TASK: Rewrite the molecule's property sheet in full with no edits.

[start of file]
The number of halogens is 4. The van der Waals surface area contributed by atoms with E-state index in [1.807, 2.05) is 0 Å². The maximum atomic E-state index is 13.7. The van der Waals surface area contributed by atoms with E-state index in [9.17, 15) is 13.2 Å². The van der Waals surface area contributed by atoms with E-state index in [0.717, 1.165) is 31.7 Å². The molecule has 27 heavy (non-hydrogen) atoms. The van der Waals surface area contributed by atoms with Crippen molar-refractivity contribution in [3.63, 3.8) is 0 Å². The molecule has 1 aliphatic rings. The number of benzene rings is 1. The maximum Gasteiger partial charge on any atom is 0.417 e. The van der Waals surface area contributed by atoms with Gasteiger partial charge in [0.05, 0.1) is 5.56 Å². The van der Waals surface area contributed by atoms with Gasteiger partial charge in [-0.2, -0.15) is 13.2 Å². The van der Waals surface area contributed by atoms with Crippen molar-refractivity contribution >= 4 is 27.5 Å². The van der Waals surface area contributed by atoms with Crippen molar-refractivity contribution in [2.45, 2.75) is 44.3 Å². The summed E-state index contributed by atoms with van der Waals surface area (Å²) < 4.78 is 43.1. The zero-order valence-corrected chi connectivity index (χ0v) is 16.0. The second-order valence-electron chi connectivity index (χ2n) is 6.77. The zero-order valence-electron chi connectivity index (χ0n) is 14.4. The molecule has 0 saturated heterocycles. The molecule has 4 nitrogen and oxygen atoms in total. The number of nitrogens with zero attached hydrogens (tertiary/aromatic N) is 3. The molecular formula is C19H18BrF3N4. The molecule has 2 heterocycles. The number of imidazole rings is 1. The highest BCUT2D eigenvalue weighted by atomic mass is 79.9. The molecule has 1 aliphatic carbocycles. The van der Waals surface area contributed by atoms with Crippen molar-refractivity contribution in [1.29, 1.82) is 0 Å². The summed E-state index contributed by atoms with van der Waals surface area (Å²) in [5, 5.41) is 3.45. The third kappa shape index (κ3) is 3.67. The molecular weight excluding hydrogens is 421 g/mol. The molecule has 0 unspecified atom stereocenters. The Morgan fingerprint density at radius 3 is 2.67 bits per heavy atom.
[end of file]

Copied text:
The number of halogens is 4. The van der Waals surface area contributed by atoms with E-state index in [1.807, 2.05) is 0 Å². The maximum atomic E-state index is 13.7. The van der Waals surface area contributed by atoms with E-state index in [9.17, 15) is 13.2 Å². The van der Waals surface area contributed by atoms with E-state index in [0.717, 1.165) is 31.7 Å². The molecule has 27 heavy (non-hydrogen) atoms. The van der Waals surface area contributed by atoms with Crippen molar-refractivity contribution in [3.63, 3.8) is 0 Å². The molecule has 1 aliphatic rings. The number of benzene rings is 1. The maximum Gasteiger partial charge on any atom is 0.417 e. The van der Waals surface area contributed by atoms with Gasteiger partial charge in [0.05, 0.1) is 5.56 Å². The van der Waals surface area contributed by atoms with Gasteiger partial charge in [-0.2, -0.15) is 13.2 Å². The van der Waals surface area contributed by atoms with Crippen molar-refractivity contribution >= 4 is 27.5 Å². The van der Waals surface area contributed by atoms with Crippen molar-refractivity contribution in [2.45, 2.75) is 44.3 Å². The summed E-state index contributed by atoms with van der Waals surface area (Å²) < 4.78 is 43.1. The zero-order valence-corrected chi connectivity index (χ0v) is 16.0. The second-order valence-electron chi connectivity index (χ2n) is 6.77. The zero-order valence-electron chi connectivity index (χ0n) is 14.4. The molecule has 0 saturated heterocycles. The molecule has 4 nitrogen and oxygen atoms in total. The number of nitrogens with zero attached hydrogens (tertiary/aromatic N) is 3. The molecular formula is C19H18BrF3N4. The molecule has 2 heterocycles. The number of imidazole rings is 1. The highest BCUT2D eigenvalue weighted by atomic mass is 79.9. The molecule has 1 aliphatic carbocycles. The van der Waals surface area contributed by atoms with Crippen molar-refractivity contribution in [1.29, 1.82) is 0 Å². The summed E-state index contributed by atoms with van der Waals surface area (Å²) in [5, 5.41) is 3.45. The third kappa shape index (κ3) is 3.67. The molecular weight excluding hydrogens is 421 g/mol. The molecule has 0 unspecified atom stereocenters. The Morgan fingerprint density at radius 3 is 2.67 bits per heavy atom.